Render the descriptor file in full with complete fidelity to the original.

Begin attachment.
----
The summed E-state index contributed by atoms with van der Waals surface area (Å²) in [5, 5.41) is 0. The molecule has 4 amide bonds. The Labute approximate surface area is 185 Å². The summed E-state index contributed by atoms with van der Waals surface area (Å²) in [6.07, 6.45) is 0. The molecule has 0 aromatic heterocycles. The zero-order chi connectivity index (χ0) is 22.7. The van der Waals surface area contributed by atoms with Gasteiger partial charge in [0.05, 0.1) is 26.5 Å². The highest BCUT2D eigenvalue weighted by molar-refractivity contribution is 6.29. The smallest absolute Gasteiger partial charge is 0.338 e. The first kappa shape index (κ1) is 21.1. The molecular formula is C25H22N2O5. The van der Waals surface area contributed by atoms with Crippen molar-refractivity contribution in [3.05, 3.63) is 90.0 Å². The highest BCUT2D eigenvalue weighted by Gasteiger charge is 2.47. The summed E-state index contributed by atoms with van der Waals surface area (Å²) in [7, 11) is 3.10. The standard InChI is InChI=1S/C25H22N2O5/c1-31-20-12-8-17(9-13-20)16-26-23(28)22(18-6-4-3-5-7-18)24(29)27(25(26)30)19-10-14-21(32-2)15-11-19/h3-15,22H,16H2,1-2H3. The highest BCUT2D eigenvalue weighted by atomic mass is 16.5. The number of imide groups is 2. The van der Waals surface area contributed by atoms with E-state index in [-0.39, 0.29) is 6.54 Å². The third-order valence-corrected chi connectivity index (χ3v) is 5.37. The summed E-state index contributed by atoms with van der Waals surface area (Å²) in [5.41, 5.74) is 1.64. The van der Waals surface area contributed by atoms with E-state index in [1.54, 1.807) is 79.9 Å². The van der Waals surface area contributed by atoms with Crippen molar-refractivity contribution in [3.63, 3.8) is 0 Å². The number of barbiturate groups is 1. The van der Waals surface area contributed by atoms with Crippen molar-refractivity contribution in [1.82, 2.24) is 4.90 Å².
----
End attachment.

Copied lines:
The summed E-state index contributed by atoms with van der Waals surface area (Å²) in [5, 5.41) is 0. The molecule has 4 amide bonds. The Labute approximate surface area is 185 Å². The summed E-state index contributed by atoms with van der Waals surface area (Å²) in [6.07, 6.45) is 0. The molecule has 0 aromatic heterocycles. The zero-order chi connectivity index (χ0) is 22.7. The van der Waals surface area contributed by atoms with Gasteiger partial charge in [0.05, 0.1) is 26.5 Å². The highest BCUT2D eigenvalue weighted by molar-refractivity contribution is 6.29. The smallest absolute Gasteiger partial charge is 0.338 e. The first kappa shape index (κ1) is 21.1. The molecular formula is C25H22N2O5. The van der Waals surface area contributed by atoms with Crippen molar-refractivity contribution in [3.05, 3.63) is 90.0 Å². The highest BCUT2D eigenvalue weighted by Gasteiger charge is 2.47. The summed E-state index contributed by atoms with van der Waals surface area (Å²) in [7, 11) is 3.10. The standard InChI is InChI=1S/C25H22N2O5/c1-31-20-12-8-17(9-13-20)16-26-23(28)22(18-6-4-3-5-7-18)24(29)27(25(26)30)19-10-14-21(32-2)15-11-19/h3-15,22H,16H2,1-2H3. The highest BCUT2D eigenvalue weighted by atomic mass is 16.5. The number of imide groups is 2. The van der Waals surface area contributed by atoms with E-state index in [-0.39, 0.29) is 6.54 Å². The third-order valence-corrected chi connectivity index (χ3v) is 5.37. The summed E-state index contributed by atoms with van der Waals surface area (Å²) in [5.41, 5.74) is 1.64. The van der Waals surface area contributed by atoms with E-state index in [1.54, 1.807) is 79.9 Å². The van der Waals surface area contributed by atoms with Crippen molar-refractivity contribution in [3.63, 3.8) is 0 Å². The number of barbiturate groups is 1. The van der Waals surface area contributed by atoms with Crippen molar-refractivity contribution in [1.82, 2.24) is 4.90 Å².